We all know it’s coming: HP will enter the 3D printing space in a big way near the end of next year. While this is sure to have repercussions which ripple throughout the 3D printing industry, just what those repercussions will be is really anyone’s guess. HP has the cash on hand and executive team to really make a statement within the space. However, with a couple of years to prepare for this move, the current giants within the industry, like 3D Systems and Stratasys, likely have their own plan of attack, in order to hold onto the majority of their market shares. Although HP’s Multi Jet Fusion technology is said to be an entire order of magnitude faster than the current industrial-scale 3D printers on the market, there’s little doubt that these other companies will have similarly advanced machines available within the next 12-18 months as well.
While there is obviously more to lose for the mainstays of the industry like 3D Systems and Stratasys upon HP’s entrance, HP also is not immune to the risks involved in entering a new industry. They’ve given their future competition a two-year heads-up on their plans. What if their entrance is a flop, as newer, more advanced technologies could possibly supersede their own?
With the market caps and share prices of some of HP’s future competition down, in some cases over 80% from their highs, one has to question if perhaps a company with a $50 billion market cap may be considering acquiring one or more of these future competitors.
“What’s amazing to me is, Hewlett-Packard still has a $50 billion market cap,” Sean Udall, CIO of Quantum Trading Strategies, told Benzinga. “Why aren’t they out buying something? Why aren’t they buying one or two 3D printing stocks? Why aren’t they consolidating a couple of their old businesses?”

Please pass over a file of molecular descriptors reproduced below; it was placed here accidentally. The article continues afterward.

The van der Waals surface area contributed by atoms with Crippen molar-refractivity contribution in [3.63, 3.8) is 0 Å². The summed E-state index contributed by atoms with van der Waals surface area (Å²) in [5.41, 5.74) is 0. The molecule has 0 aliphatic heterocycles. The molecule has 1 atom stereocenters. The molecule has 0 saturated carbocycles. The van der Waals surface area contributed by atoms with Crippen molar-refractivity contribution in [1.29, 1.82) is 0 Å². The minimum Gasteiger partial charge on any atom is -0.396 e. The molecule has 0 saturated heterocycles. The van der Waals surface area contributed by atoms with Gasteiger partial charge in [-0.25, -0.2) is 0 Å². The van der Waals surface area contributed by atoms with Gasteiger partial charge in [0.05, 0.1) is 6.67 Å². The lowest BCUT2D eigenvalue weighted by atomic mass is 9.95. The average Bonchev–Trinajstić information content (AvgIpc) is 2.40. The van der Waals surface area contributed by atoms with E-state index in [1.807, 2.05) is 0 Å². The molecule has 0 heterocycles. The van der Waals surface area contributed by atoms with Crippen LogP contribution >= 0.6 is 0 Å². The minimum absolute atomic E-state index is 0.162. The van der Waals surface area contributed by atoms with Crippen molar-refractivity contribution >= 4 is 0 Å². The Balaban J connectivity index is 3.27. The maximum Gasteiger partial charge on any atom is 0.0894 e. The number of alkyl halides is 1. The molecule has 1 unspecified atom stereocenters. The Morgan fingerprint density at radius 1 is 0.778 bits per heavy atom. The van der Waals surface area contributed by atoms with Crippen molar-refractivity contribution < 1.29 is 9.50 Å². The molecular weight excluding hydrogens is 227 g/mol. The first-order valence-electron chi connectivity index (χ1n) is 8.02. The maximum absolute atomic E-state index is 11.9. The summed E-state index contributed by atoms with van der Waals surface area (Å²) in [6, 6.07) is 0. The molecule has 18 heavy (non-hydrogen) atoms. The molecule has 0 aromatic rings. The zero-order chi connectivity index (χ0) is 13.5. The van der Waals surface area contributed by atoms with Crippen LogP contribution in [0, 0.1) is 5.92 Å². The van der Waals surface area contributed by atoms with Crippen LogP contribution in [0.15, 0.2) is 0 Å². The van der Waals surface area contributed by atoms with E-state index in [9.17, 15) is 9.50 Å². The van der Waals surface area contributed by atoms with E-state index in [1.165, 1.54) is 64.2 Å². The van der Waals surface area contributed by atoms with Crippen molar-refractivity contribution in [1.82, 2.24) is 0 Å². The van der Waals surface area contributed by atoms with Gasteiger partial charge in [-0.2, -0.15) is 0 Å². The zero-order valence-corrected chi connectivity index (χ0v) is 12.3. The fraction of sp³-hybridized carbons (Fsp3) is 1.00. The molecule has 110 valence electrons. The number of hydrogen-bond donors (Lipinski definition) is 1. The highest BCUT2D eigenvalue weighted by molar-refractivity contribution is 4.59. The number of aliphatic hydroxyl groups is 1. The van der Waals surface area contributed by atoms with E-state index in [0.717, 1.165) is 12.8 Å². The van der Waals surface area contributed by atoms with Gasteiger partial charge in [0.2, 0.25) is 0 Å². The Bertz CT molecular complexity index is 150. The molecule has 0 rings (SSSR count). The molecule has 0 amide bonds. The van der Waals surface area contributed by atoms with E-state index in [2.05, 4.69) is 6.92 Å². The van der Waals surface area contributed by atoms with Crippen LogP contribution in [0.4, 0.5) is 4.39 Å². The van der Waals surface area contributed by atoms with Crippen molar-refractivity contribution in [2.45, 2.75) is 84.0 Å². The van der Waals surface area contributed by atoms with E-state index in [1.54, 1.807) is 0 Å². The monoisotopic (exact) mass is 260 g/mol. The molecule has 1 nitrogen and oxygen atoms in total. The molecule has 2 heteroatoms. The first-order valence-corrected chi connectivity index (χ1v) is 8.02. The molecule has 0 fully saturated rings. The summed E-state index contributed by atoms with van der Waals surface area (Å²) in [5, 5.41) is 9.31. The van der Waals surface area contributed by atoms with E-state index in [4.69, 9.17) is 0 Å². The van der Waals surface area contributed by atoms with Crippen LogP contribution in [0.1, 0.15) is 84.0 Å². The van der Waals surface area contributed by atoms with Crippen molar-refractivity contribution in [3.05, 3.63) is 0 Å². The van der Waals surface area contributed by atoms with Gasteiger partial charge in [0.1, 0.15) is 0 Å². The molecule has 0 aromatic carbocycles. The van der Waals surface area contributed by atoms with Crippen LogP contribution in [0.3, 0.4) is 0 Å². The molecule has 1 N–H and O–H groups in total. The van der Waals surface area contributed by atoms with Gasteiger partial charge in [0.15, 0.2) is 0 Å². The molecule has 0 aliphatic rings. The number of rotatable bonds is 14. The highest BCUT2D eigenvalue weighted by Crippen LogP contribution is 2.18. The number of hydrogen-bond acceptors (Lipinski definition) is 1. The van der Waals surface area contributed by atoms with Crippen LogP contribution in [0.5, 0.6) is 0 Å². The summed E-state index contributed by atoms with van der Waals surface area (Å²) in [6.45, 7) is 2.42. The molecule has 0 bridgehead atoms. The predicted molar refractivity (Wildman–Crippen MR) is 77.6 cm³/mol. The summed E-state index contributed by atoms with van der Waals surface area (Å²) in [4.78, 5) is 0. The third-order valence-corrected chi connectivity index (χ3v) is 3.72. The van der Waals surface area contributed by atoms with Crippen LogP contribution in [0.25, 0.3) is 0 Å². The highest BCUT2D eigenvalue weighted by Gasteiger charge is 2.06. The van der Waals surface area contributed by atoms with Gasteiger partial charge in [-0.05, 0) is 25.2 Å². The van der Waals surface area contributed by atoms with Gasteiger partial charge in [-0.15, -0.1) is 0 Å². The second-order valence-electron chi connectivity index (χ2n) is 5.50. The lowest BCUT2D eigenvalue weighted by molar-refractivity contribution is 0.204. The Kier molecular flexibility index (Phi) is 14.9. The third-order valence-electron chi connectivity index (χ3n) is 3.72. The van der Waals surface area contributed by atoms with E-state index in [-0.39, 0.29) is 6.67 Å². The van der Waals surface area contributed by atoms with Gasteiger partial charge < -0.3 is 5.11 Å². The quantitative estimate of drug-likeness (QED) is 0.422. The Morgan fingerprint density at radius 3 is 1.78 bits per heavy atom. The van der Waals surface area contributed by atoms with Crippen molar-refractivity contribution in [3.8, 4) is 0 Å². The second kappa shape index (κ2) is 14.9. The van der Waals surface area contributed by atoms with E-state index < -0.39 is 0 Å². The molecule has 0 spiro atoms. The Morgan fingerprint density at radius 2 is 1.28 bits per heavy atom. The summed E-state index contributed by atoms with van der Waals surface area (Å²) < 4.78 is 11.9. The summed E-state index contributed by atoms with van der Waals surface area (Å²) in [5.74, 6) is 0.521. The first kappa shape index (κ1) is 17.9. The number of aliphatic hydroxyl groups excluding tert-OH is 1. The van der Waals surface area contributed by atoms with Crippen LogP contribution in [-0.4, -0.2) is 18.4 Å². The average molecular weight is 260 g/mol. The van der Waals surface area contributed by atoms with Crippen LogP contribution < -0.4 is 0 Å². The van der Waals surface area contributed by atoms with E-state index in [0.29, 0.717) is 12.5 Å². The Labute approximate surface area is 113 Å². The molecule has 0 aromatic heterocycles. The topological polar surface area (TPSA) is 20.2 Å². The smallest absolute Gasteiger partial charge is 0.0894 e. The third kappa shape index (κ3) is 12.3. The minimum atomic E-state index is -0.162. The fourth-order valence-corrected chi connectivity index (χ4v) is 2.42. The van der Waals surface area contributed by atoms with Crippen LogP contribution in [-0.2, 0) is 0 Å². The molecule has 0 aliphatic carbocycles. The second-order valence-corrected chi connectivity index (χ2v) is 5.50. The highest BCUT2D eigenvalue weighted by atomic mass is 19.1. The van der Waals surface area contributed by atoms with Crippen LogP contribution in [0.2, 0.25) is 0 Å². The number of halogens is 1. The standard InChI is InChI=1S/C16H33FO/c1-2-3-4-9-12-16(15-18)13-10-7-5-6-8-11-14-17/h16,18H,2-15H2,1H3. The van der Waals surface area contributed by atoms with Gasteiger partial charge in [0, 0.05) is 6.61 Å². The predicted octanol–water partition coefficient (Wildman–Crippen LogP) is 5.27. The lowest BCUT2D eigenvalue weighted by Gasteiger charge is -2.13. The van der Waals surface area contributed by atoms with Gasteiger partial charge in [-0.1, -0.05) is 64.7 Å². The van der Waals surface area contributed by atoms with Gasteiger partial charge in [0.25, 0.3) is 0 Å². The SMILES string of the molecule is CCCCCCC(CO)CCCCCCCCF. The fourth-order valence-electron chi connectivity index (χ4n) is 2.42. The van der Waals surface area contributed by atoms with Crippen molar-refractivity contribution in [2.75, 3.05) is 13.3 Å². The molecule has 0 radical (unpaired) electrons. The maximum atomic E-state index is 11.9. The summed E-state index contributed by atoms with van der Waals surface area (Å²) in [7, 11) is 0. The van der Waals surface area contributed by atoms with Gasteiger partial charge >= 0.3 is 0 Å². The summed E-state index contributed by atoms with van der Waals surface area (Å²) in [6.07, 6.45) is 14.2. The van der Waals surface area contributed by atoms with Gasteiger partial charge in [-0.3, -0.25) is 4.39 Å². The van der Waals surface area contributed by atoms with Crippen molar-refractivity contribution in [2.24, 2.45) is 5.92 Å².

Udall brings up a very good point. With 3D Systems trading at a market cap of just under $1.4 billion, and Stratasys just under $1.5 billion, both companies, which will be formidable competitors to HP’s 3D printing business, could be scooped up fairly cheaply. If HP were to offer even a 75% premium over current valuations, an acquisition of either or even both companies would barely move the needle in terms of valuation for HP. If they acquired either hp2company, HP would then be the indisputable leader within the 3D printing space practically overnight.
“They [Stratasys and 3D Systems] are developing 3D printing solutions, which will probably end up being pretty good,” Udall stated. “But why not consolidate the industry? 3D Systems was a $100 stock. It’s $12 today! They could pay a 70 percent premium, pay $2 billion and acquire the company. Stratasys was a $130 stock at $27 today — same thing! They could pay a 70 percent premium and buy it for about $2.5 billion.”
With Hewlett-Packard expected to split into two individual entities, Hewlett Packard Enterprise and HP Inc., come October, then would be the perfect time for a possible acquisition. While neither Stratasys nor 3D Systems may be 100% of what HP is looking for in terms of their future within the 3D printing space, with both companies spread over numerous verticals, there is no doubt that either company would provide a tremendous amount of intellectual hp3property as well as management insight related to the industry.
Stratasys is likely more in-tune to HP’s planned strategy within the industry, as they concentrate primarily on their large-scale industrial machines. While their consumer-targeted MakerBot division may not be the direction that HP wishes to traverse immediately, there is little doubt that eventually the company would like to enter the consumer space as well.
3D Systems, on the other hand, is probably a bit too unfocused for HP, as they have spread themselves (perhaps a bit thin) over numerous verticals. While they too concentrate on the industrial space, they also have their hands in software, 3D scanning (more so than Stratasys), medical modeling, consumer 3D prints, and consumer machines.
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